Rubik's Cube Built from Self-Healing Hydrogels Has Future in Data Storage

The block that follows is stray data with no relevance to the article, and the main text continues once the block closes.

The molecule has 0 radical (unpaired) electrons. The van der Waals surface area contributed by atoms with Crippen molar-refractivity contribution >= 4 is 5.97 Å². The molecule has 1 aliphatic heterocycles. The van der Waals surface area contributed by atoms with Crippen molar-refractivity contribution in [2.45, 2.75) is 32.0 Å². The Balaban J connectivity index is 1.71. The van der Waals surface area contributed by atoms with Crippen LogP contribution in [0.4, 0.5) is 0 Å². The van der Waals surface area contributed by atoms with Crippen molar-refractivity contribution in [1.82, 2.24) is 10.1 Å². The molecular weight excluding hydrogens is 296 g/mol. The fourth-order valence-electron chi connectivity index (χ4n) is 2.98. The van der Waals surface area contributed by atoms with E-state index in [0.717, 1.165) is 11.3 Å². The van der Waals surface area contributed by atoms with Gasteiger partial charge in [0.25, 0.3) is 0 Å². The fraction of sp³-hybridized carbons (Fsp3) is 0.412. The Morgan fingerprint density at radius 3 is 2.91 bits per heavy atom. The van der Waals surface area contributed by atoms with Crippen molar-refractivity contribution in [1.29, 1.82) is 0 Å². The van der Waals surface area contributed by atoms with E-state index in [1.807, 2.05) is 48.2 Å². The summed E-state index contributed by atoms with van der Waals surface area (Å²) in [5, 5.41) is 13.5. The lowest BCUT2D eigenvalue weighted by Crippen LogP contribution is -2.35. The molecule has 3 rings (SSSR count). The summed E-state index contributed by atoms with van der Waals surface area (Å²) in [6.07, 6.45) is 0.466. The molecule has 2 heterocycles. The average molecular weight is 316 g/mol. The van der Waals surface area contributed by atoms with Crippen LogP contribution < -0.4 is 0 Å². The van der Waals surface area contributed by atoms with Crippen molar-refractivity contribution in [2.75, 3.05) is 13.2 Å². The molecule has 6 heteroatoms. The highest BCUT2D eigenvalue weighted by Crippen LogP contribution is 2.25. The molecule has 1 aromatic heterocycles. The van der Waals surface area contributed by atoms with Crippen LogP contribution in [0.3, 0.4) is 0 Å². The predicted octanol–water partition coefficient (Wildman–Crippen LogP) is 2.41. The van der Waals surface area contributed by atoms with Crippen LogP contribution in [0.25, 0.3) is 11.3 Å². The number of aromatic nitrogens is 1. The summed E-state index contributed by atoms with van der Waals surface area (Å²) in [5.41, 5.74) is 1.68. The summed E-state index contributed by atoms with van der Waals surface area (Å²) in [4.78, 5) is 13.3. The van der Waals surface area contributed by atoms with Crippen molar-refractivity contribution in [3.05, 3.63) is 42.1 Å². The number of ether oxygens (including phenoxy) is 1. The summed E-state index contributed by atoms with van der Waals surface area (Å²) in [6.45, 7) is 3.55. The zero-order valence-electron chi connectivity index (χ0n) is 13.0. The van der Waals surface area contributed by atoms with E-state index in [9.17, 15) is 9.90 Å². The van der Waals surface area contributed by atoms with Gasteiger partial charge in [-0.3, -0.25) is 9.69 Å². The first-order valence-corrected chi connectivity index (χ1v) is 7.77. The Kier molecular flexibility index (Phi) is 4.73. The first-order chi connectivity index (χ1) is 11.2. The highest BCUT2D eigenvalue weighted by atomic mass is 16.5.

A team of chemists from China and the University of Texas at Austin  have constructed a cube of colored blocks that looks and acts a lot like a Rubik's Cube®. Unlike the rigid plastic of a real Rubik's Cube, the new cube is made of a self-healing hydrogel, a squishy polymer material that can absorb large amounts of water and form new chemical bonds when old bonds break. The team came up with the structure as part of a larger effort to find new ways to encode information into physical objects. "We're exploring ways to encode information in patterns of color and in three dimensions, theoretically leading to a much higher information density," says UT researcher Jonathan Sessler. The 27 building blocks in the cube were colored using a revolutionary new class of fluorescent dots invented by Ben Zhong Tang, a chemist at the Hong Kong University of Science and Technology.